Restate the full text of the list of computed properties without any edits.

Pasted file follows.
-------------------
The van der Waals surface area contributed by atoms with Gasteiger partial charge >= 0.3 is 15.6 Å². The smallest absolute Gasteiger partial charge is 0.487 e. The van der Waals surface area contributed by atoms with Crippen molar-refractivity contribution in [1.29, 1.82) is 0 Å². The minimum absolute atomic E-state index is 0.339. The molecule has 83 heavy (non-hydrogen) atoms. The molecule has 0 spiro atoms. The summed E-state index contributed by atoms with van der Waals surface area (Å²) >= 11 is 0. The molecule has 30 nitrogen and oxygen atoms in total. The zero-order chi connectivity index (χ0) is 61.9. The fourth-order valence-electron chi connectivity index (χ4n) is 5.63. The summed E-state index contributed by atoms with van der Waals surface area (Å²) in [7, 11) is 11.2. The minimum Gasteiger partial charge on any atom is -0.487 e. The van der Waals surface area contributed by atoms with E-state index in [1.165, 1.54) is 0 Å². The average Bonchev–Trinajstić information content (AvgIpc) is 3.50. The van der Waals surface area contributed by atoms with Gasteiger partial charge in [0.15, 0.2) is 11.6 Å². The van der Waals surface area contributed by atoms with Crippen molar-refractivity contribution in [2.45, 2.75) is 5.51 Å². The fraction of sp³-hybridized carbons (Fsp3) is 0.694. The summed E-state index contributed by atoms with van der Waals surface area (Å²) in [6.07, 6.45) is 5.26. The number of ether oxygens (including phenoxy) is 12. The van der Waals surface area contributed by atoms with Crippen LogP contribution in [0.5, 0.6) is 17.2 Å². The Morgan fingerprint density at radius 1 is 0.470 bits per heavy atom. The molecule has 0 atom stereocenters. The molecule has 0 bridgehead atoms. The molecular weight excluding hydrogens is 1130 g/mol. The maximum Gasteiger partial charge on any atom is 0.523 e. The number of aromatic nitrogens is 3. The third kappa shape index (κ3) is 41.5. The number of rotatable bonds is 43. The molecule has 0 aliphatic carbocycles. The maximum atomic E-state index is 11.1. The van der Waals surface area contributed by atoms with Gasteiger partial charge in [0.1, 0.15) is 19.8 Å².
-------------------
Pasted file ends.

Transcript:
The van der Waals surface area contributed by atoms with Gasteiger partial charge >= 0.3 is 15.6 Å². The smallest absolute Gasteiger partial charge is 0.487 e. The van der Waals surface area contributed by atoms with Crippen molar-refractivity contribution in [1.29, 1.82) is 0 Å². The minimum absolute atomic E-state index is 0.339. The molecule has 83 heavy (non-hydrogen) atoms. The molecule has 0 spiro atoms. The summed E-state index contributed by atoms with van der Waals surface area (Å²) >= 11 is 0. The molecule has 30 nitrogen and oxygen atoms in total. The zero-order chi connectivity index (χ0) is 61.9. The fourth-order valence-electron chi connectivity index (χ4n) is 5.63. The summed E-state index contributed by atoms with van der Waals surface area (Å²) in [7, 11) is 11.2. The minimum Gasteiger partial charge on any atom is -0.487 e. The van der Waals surface area contributed by atoms with E-state index in [1.165, 1.54) is 0 Å². The average Bonchev–Trinajstić information content (AvgIpc) is 3.50. The van der Waals surface area contributed by atoms with Gasteiger partial charge in [0.15, 0.2) is 11.6 Å². The van der Waals surface area contributed by atoms with Crippen molar-refractivity contribution in [2.45, 2.75) is 5.51 Å². The fraction of sp³-hybridized carbons (Fsp3) is 0.694. The summed E-state index contributed by atoms with van der Waals surface area (Å²) in [6.07, 6.45) is 5.26. The number of ether oxygens (including phenoxy) is 12. The van der Waals surface area contributed by atoms with Crippen LogP contribution in [0.5, 0.6) is 17.2 Å². The Morgan fingerprint density at radius 1 is 0.470 bits per heavy atom. The molecule has 0 atom stereocenters. The molecule has 0 bridgehead atoms. The molecular weight excluding hydrogens is 1130 g/mol. The maximum Gasteiger partial charge on any atom is 0.523 e. The number of aromatic nitrogens is 3. The third kappa shape index (κ3) is 41.5. The number of rotatable bonds is 43. The molecule has 0 aliphatic carbocycles. The maximum atomic E-state index is 11.1. The van der Waals surface area contributed by atoms with Gasteiger partial charge in [0.1, 0.15) is 19.8 Å².